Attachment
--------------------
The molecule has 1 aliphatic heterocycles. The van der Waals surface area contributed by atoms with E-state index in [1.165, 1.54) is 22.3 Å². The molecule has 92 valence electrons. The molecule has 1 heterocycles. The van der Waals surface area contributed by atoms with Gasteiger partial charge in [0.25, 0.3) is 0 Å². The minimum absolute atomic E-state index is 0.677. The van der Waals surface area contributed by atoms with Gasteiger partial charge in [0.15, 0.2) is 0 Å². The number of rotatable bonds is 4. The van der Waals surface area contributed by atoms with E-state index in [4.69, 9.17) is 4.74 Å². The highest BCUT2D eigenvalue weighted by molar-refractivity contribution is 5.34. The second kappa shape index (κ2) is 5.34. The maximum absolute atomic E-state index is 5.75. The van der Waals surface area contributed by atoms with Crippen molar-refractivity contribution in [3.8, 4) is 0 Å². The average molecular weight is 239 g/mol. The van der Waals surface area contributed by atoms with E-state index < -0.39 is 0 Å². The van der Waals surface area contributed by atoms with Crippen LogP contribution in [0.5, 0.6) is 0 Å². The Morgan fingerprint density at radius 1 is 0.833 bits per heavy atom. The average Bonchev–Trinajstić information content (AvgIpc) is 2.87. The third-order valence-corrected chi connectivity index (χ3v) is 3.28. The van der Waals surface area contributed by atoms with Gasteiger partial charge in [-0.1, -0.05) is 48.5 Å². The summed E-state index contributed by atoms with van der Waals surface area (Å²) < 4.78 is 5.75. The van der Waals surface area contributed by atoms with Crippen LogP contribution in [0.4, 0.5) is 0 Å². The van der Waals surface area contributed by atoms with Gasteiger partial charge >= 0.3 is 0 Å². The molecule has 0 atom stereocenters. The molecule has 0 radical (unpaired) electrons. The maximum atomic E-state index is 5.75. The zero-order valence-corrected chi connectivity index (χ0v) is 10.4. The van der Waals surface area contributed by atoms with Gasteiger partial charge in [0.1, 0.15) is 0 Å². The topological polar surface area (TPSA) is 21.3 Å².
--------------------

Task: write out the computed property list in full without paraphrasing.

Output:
The molecule has 1 aliphatic heterocycles. The van der Waals surface area contributed by atoms with E-state index in [1.165, 1.54) is 22.3 Å². The molecule has 92 valence electrons. The molecule has 1 heterocycles. The van der Waals surface area contributed by atoms with Gasteiger partial charge in [0.25, 0.3) is 0 Å². The minimum absolute atomic E-state index is 0.677. The van der Waals surface area contributed by atoms with Gasteiger partial charge in [0.15, 0.2) is 0 Å². The number of rotatable bonds is 4. The van der Waals surface area contributed by atoms with E-state index in [4.69, 9.17) is 4.74 Å². The highest BCUT2D eigenvalue weighted by molar-refractivity contribution is 5.34. The second kappa shape index (κ2) is 5.34. The maximum absolute atomic E-state index is 5.75. The van der Waals surface area contributed by atoms with Crippen molar-refractivity contribution in [3.8, 4) is 0 Å². The average molecular weight is 239 g/mol. The van der Waals surface area contributed by atoms with E-state index < -0.39 is 0 Å². The van der Waals surface area contributed by atoms with Crippen LogP contribution in [0.5, 0.6) is 0 Å². The Morgan fingerprint density at radius 1 is 0.833 bits per heavy atom. The average Bonchev–Trinajstić information content (AvgIpc) is 2.87. The third-order valence-corrected chi connectivity index (χ3v) is 3.28. The van der Waals surface area contributed by atoms with Gasteiger partial charge in [-0.1, -0.05) is 48.5 Å². The summed E-state index contributed by atoms with van der Waals surface area (Å²) < 4.78 is 5.75. The van der Waals surface area contributed by atoms with Crippen LogP contribution in [0.4, 0.5) is 0 Å². The van der Waals surface area contributed by atoms with Gasteiger partial charge >= 0.3 is 0 Å². The molecule has 0 atom stereocenters. The molecule has 0 radical (unpaired) electrons. The maximum atomic E-state index is 5.75. The zero-order valence-corrected chi connectivity index (χ0v) is 10.4. The van der Waals surface area contributed by atoms with Gasteiger partial charge in [0.1, 0.15) is 0 Å². The topological polar surface area (TPSA) is 21.3 Å².